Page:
The Maluti temples are a set of 72 terracotta temples (out of a total of 108) located in the Maluti hamlet near Shikaripara in the Dumka district on the eastern portion of the Chota Nagpur Plateau in Jharkhand, India. These temples were constructed during the 17th and 19th centuries, according to the Indian Trust for Rural Heritage and Development (ITRHD).
The Baj Basanta dynasty’s kings, influenced by goddess Mowlakshi, their family deity, erected these temples in Maluti, their capital. Apart from the patron deity Mowlakshi and others like Shiva, Durga, Kali, and Vishnu, many of the temples are venerated with other denominations of gods and goddesses. The Global Heritage Fund (GHF) has recommended a conservation initiative in Maluti village that will promote tourism. This site has been designated among the world’s 12 most protected cultural heritage sites by the GHF.
History of Maluti Temple
The Muslim ruler Alauddin Husain Shah of Gaura (1495–1525) gave the kingdom of Maluti, then known as “Nankar Raj” (meaning: tax-free kingdom), to a Brahmin named Basanta for saving and returning his hawk (Baj) directly linked to the history of these temples.
As a result, the suffix Raja was added to Basanta’s name, and he was dubbed Raja Baj Basanta. Because Basanta was a devout Hindu, he preferred to construct temples rather than palaces. His family was divided into four clans after that, and they continued to build temples in clusters in Maluti, their capital, prompted by goddess Mowlakshi, their family deity. Mallahati, the Malla Kings of Bankura, is considered to be the source of the name Maluti.
The temples were built during the 17th and 19th centuries, according to the Indian Trust for Rural Heritage and Development (ITRHD). The Maluti temples remained unknown to the rest of the world until 1979, when A.K.Sinha, Director of Archaeology for the Government of Bihar, made them public for the first time.
There are 72 Maluti terracotta temples that were built in 4 groups in Maluti near the Jharkhand-West Bengal border. The Chila river runs through the area before merging with the Dwarka river near Tarapith.
The nearest railway station to the temple complex is Rampurhat in Birbhum, West Bengal. Calcutta is the starting point for trains. Bus services are available from both Rampurhat and Dumka. Maluti is 55 kilometers (34 miles) from Dumka, the district seat, while Rampurhat is 16 kilometers (11 miles) from Maluti (9.9 mi).
Initially, the community had 108 temples built within a 350-meter (1,150-foot) radius, all dedicated to Lord Shiva. Only 72 of the 108 temples remain, and they are in a semi-dilapidated state; the remaining 36 temples have been lost. Apart from the sacred deity Mauliksha and others such as Shiva, Durga, Kali, and Vishnu, many of the temples are deified with other denominations of gods and goddesses.
There are eight temples devoted to Goddess Kali in addition to the Shiva temples. The trident of a saint known as Bamakhyapa has been deified in a temple dedicated to him. Manasa Devi is another significant temple. Goddess Mauliskha is the Baj Basanta dynasty’s family deity, and devotees flock to the Mauliskha temple throughout the year. The goddess is worshipped facing west and is supposed to be the elder sister of the deity Tara.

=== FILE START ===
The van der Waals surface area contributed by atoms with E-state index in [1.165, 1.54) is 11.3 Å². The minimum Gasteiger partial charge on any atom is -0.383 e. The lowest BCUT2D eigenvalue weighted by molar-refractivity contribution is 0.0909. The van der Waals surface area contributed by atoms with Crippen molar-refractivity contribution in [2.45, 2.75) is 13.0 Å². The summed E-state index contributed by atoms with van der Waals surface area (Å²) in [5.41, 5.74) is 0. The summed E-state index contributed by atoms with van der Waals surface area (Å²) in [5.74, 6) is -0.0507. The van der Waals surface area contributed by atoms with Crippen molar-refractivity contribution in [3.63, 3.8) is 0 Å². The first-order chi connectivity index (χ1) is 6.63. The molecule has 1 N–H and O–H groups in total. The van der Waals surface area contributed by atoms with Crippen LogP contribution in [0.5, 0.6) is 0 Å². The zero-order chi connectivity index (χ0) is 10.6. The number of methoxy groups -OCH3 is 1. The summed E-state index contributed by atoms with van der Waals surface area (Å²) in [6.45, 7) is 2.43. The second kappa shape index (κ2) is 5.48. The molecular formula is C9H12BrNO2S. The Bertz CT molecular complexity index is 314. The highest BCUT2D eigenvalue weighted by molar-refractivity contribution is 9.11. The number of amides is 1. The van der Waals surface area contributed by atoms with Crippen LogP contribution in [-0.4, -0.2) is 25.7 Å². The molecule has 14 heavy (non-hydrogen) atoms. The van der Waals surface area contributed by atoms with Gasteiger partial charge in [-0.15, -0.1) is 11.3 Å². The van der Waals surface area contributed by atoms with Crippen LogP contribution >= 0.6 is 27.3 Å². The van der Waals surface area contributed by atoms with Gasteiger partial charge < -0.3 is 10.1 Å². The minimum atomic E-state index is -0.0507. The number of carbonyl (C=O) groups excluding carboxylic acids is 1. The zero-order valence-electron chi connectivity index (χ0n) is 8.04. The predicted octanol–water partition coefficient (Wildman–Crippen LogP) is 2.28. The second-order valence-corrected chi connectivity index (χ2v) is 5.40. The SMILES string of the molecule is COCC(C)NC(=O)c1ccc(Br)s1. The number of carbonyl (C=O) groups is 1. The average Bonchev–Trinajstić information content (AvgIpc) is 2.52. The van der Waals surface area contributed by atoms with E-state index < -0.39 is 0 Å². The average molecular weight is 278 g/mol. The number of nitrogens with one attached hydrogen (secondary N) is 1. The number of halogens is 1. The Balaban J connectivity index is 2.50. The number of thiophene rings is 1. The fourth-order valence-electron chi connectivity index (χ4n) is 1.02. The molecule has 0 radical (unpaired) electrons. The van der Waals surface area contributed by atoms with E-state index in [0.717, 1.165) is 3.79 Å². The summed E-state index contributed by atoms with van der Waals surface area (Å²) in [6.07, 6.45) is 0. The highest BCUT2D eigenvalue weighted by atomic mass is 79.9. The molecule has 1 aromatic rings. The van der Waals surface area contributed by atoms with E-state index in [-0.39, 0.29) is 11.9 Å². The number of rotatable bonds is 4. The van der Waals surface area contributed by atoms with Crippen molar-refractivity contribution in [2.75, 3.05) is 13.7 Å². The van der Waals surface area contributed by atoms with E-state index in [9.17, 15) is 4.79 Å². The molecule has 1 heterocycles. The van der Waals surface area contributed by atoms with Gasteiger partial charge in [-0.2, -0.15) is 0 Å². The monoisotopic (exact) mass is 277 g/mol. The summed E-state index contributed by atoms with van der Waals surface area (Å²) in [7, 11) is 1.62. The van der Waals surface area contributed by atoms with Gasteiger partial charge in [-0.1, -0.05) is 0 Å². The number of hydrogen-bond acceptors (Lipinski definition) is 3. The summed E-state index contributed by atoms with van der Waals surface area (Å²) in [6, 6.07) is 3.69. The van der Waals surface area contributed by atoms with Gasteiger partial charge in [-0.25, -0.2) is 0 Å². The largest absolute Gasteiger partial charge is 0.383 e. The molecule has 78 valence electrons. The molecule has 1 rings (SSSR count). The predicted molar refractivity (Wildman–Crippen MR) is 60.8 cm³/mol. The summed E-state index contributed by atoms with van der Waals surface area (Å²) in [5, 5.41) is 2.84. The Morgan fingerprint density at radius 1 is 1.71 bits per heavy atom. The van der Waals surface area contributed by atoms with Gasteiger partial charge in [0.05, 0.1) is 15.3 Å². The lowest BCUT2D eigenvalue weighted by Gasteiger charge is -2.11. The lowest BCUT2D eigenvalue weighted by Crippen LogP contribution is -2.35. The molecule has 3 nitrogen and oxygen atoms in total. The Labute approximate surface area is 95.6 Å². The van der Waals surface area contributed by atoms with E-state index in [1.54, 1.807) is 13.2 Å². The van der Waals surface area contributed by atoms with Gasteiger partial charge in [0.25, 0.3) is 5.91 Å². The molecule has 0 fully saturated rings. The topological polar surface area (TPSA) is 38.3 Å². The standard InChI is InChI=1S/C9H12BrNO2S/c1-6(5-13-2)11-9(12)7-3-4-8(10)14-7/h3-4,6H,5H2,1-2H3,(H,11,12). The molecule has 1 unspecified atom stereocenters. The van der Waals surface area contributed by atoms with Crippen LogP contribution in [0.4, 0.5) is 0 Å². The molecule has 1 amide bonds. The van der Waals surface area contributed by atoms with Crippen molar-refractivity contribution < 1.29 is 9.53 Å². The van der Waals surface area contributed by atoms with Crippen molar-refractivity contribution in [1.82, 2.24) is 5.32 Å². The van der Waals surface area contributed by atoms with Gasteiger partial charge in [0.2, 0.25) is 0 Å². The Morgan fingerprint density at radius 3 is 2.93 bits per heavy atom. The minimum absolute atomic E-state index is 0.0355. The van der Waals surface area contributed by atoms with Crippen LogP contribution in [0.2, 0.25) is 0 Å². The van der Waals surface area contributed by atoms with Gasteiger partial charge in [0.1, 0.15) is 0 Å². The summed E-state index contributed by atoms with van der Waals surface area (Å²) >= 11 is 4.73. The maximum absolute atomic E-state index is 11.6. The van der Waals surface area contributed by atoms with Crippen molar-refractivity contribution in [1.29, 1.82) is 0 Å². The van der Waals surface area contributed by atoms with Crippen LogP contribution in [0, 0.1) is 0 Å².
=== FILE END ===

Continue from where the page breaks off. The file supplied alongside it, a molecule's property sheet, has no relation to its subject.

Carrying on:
The temples, which were built in many styles and were popular throughout Bengal at the time, are divided into five groups, none of which are in the architectural styles of the Nagara, Vesara, or Dravida. These temples were built according to the Cara-cala design, which consists of a square chamber “surmounted internally by a dome erected over pendentives” with corbelled cornices that create the illusion of a hut-shaped roof.
The temples are adorned with sculptures depicting scenes from the Mahabharata and Ramayana epics, as well as the battle between Durga and Mahishasura. At several of the temples, scenes of village life are also etched. There are a few inscriptions on the temples that provide information on the construction of the temples as well as the socio-political history of the time period. These are written in early Bengali script, which is a blend of Sanskrit, Prakrit, and Bengali, and dated as the “shaka era” (Indian national calendar).
There are numerous ways to get to Maluti’s magnificent temple complex. Taking a train to Rampurhat is the most convenient way to get there. If you live in West Bengal, there are numerous local and passenger trains that will take you to Rampurhat. There are numerous trains that run to Rampurhat from major Indian towns.
You will have no trouble getting there because the distance between the Maluti temple complex and Rampurhat is only 13 kilometers. If you don’t want to travel by train, you can fly to Maluti instead. Kolkata is the closest airport to Maluti, and it will take you almost five and a half hours to get there. But don’t worry; cabs can be hired from the Kolkata international airport to drive you to Maluti.
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